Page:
- The Washington Times - Thursday, April 11, 2002

The Episcopal bishop of Virginia has told his churches that he won't censor a talk by a Bible scholar who has said Christianity began as a diverse spiritual movement later oppressed by male bishops.
After complaints about this Saturday's lecture by Princeton scholar Elaine Pagels, an expert on the "gnostic" origins of Christianity, Bishop James Lee said he is not "a censor of unorthodoxy and guarantor of tradition."
The Episcopal Church is not for those who want "dogmatic clarity" on questions of Christian belief, he wrote in the Virginia Episcopalian newspaper.
"Ours is a church more suited for the thinking pilgrim, faithful to the tradition while listening to questions and hearing eruptions of the Spirit's life in the church," he said.
The lecture, part of a "Quest for Meaning" program Saturday at Emmanuel Church in Middleburg, is titled "The Gnostic Gospels: New Views of Jesus and His Message."
Mrs. Pagels became nationally known after her book, "The Gnostic Gospels," came out in 1979. Gnosticism covers a variety of first-century beliefs and mystery religions that cite Jesus and say secret knowledge or experience brings salvation.
"Doctor Pagels is not challenging orthodox religion or going back to gnosticism," said C. Fred Kohler, chairman of the annual forum. "She is an historian."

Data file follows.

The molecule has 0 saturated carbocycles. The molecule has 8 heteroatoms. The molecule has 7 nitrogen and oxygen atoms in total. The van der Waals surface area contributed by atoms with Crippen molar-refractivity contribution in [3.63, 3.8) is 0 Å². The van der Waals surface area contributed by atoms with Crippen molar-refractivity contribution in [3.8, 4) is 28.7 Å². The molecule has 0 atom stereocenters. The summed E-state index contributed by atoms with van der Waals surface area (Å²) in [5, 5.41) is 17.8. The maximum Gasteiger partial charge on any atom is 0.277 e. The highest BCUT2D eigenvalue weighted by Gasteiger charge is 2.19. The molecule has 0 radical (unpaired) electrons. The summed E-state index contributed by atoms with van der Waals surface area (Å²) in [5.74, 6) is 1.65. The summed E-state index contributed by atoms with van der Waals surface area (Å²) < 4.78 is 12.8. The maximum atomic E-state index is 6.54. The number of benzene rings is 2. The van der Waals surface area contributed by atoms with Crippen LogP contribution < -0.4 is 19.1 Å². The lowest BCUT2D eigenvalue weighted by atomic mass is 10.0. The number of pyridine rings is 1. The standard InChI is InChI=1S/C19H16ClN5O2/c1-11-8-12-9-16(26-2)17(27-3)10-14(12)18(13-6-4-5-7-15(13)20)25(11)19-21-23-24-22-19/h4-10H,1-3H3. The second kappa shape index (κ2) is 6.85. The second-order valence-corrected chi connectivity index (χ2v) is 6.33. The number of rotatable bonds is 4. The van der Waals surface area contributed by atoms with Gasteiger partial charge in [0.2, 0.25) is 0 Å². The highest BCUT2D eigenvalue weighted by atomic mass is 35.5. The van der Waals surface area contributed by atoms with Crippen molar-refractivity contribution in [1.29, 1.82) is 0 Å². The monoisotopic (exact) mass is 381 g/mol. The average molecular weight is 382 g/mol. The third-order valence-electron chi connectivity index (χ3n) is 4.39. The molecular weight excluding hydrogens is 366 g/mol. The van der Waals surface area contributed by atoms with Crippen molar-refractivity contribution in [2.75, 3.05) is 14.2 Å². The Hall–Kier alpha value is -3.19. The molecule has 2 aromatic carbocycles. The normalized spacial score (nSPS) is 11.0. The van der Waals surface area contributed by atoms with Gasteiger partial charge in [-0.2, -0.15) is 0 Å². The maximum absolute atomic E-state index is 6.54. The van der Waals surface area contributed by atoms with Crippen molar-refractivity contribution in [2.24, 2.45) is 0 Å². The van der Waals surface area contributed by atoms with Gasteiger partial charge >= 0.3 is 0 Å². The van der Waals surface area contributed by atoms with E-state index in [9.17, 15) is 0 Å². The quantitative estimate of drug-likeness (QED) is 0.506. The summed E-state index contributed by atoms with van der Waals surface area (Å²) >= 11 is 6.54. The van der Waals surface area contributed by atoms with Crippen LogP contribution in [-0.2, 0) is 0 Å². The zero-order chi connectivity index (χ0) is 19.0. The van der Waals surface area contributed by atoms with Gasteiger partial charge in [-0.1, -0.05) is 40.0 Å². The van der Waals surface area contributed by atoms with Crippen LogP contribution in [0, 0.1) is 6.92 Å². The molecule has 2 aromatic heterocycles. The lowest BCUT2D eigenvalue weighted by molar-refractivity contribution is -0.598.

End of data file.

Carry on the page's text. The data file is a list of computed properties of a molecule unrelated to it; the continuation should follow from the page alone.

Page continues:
With her national reputation, Mr. Kohler said, the forum hopes to "attract a wider audience," which according to ticket sales is coming mostly from Northern Virginia.
In her book, Mrs. Pagels argued that gnostics probably wrote the earliest "gospels" about Jesus, and the Bible's authors may have copied gnostic works.
In this view, early Christianity had diverse beliefs until the male bishops oppressed the gnostics and burned their "heretical" writings. A large collection was buried in clay pots in Egypt, however, and discovered in 1945.
Feminist and liberal scholars find in gnostic texts support for female leadership, rejection of authority figures, a free-spirit Jesus and even mystical sex. Gnostics believed, Mrs. Pagels writes, in a spiritual rather than bodily resurrection of Christ and that the human problem was ignorance, not sin.
In recent years, gnostic ideas of salvation have been likened to psychoanalysis or New Age self-help. The gnostic Gospel of Thomas, for example, says: "If you bring forth what is within you, what you bring forth will save you."
The 1940s discovery of the gnostic texts in Egypt and in Israel the Dead Sea Scrolls, left behind by an apocalyptic Jewish sect, revolutionized both conservative and liberal Bible scholarship.
The Jesus Seminar, an association of liberal Bible scholars, has put the gnostic Gospel of Thomas alongside the four gospels of the Bible as early Christian teaching.
In his letter, Bishop Lee did not cite the Pagels lecture. "When one of our churches or church schools invites a controversial speaker," he said, "it is not uncommon for me to get a few letters or phone calls with the message, 'Bishop, what are you going to do about this?'"
The Diocese of Virginia is the third largest in the Episcopal Church and has a significant traditional or evangelical membership.
The Episcopal Church often hosts controversial debates on the claims of Christianity.
The Washington National Cathedral, under Episcopalian auspices, has hosted debates that featured Jesus Seminar speakers who said Jesus was more like a sage and political revolutionary.
Episcopal Bishop John Spong has argued at cathedral debates that a supernatural God is obsolete.

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